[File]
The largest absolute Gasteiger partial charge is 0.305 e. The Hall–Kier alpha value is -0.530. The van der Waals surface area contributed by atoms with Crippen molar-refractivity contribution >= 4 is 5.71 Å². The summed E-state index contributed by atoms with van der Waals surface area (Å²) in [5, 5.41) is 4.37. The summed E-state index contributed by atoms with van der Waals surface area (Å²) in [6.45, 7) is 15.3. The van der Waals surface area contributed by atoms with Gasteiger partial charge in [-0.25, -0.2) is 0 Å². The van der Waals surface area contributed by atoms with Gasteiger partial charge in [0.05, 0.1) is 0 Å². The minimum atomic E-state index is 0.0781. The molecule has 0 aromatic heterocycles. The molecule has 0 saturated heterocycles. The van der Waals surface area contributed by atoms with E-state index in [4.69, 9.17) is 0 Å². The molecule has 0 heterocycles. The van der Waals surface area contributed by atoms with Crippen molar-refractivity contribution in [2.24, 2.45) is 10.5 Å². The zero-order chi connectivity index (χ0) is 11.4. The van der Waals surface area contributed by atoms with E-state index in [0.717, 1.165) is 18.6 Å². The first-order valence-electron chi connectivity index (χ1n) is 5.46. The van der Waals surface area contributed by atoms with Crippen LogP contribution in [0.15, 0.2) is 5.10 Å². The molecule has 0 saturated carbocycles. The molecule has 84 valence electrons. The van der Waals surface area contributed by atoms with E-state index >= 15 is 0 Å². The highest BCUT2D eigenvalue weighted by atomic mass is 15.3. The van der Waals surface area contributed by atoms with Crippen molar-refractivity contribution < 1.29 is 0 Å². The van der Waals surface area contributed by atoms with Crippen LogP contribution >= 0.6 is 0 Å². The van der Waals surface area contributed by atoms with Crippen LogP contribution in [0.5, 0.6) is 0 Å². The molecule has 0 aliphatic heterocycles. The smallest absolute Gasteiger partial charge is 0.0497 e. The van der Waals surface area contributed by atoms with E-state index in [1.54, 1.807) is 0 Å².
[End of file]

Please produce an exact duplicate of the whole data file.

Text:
The largest absolute Gasteiger partial charge is 0.305 e. The Hall–Kier alpha value is -0.530. The van der Waals surface area contributed by atoms with Crippen molar-refractivity contribution >= 4 is 5.71 Å². The summed E-state index contributed by atoms with van der Waals surface area (Å²) in [5, 5.41) is 4.37. The summed E-state index contributed by atoms with van der Waals surface area (Å²) in [6.45, 7) is 15.3. The van der Waals surface area contributed by atoms with Gasteiger partial charge in [-0.25, -0.2) is 0 Å². The van der Waals surface area contributed by atoms with Gasteiger partial charge in [0.05, 0.1) is 0 Å². The minimum atomic E-state index is 0.0781. The molecule has 0 aromatic heterocycles. The molecule has 0 saturated heterocycles. The van der Waals surface area contributed by atoms with E-state index in [4.69, 9.17) is 0 Å². The molecule has 0 heterocycles. The van der Waals surface area contributed by atoms with Crippen molar-refractivity contribution in [2.24, 2.45) is 10.5 Å². The zero-order chi connectivity index (χ0) is 11.4. The van der Waals surface area contributed by atoms with E-state index in [0.717, 1.165) is 18.6 Å². The first-order valence-electron chi connectivity index (χ1n) is 5.46. The van der Waals surface area contributed by atoms with Crippen LogP contribution in [0.15, 0.2) is 5.10 Å². The molecule has 0 saturated carbocycles. The molecule has 84 valence electrons. The van der Waals surface area contributed by atoms with E-state index >= 15 is 0 Å². The highest BCUT2D eigenvalue weighted by atomic mass is 15.3. The van der Waals surface area contributed by atoms with Crippen molar-refractivity contribution < 1.29 is 0 Å². The van der Waals surface area contributed by atoms with Crippen LogP contribution >= 0.6 is 0 Å². The van der Waals surface area contributed by atoms with Crippen LogP contribution in [0.5, 0.6) is 0 Å². The molecule has 0 aliphatic heterocycles. The smallest absolute Gasteiger partial charge is 0.0497 e. The van der Waals surface area contributed by atoms with E-state index in [1.54, 1.807) is 0 Å².